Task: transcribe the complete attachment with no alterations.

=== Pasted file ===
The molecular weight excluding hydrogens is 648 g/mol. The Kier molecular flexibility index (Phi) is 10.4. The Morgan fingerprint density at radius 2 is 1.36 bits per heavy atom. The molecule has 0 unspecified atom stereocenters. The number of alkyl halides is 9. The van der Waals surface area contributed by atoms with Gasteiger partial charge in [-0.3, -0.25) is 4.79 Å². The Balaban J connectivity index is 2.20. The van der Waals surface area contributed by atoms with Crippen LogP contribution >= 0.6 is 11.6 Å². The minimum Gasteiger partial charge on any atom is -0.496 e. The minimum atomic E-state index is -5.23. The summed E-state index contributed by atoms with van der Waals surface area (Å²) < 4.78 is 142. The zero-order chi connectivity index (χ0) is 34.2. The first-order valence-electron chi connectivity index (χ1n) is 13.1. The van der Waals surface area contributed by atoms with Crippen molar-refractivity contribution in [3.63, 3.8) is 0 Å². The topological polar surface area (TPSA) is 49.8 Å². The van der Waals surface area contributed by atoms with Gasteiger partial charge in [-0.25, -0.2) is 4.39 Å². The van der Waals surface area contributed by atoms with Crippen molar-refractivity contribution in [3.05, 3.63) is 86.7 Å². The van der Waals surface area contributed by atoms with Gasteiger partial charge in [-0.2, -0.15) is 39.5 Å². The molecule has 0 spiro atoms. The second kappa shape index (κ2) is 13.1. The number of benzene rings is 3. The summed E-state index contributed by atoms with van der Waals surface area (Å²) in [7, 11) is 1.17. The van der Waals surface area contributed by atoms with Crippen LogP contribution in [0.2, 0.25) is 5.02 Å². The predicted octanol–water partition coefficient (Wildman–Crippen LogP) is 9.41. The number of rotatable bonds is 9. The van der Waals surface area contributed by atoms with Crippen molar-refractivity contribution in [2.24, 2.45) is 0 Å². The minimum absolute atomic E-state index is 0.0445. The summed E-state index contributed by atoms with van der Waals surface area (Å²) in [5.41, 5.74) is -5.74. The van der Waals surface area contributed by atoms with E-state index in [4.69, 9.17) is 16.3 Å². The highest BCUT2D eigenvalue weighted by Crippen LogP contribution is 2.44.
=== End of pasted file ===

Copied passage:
The molecular weight excluding hydrogens is 648 g/mol. The Kier molecular flexibility index (Phi) is 10.4. The Morgan fingerprint density at radius 2 is 1.36 bits per heavy atom. The molecule has 0 unspecified atom stereocenters. The number of alkyl halides is 9. The van der Waals surface area contributed by atoms with Gasteiger partial charge in [-0.3, -0.25) is 4.79 Å². The Balaban J connectivity index is 2.20. The van der Waals surface area contributed by atoms with Crippen LogP contribution >= 0.6 is 11.6 Å². The minimum Gasteiger partial charge on any atom is -0.496 e. The minimum atomic E-state index is -5.23. The summed E-state index contributed by atoms with van der Waals surface area (Å²) < 4.78 is 142. The zero-order chi connectivity index (χ0) is 34.2. The first-order valence-electron chi connectivity index (χ1n) is 13.1. The van der Waals surface area contributed by atoms with Crippen molar-refractivity contribution in [3.63, 3.8) is 0 Å². The topological polar surface area (TPSA) is 49.8 Å². The van der Waals surface area contributed by atoms with Gasteiger partial charge in [-0.25, -0.2) is 4.39 Å². The van der Waals surface area contributed by atoms with Crippen molar-refractivity contribution in [3.05, 3.63) is 86.7 Å². The van der Waals surface area contributed by atoms with Gasteiger partial charge in [-0.2, -0.15) is 39.5 Å². The molecule has 0 spiro atoms. The second kappa shape index (κ2) is 13.1. The number of benzene rings is 3. The summed E-state index contributed by atoms with van der Waals surface area (Å²) in [7, 11) is 1.17. The van der Waals surface area contributed by atoms with Crippen LogP contribution in [0.2, 0.25) is 5.02 Å². The predicted octanol–water partition coefficient (Wildman–Crippen LogP) is 9.41. The number of rotatable bonds is 9. The van der Waals surface area contributed by atoms with Crippen molar-refractivity contribution in [2.24, 2.45) is 0 Å². The minimum absolute atomic E-state index is 0.0445. The summed E-state index contributed by atoms with van der Waals surface area (Å²) in [5.41, 5.74) is -5.74. The van der Waals surface area contributed by atoms with E-state index in [4.69, 9.17) is 16.3 Å². The highest BCUT2D eigenvalue weighted by Crippen LogP contribution is 2.44.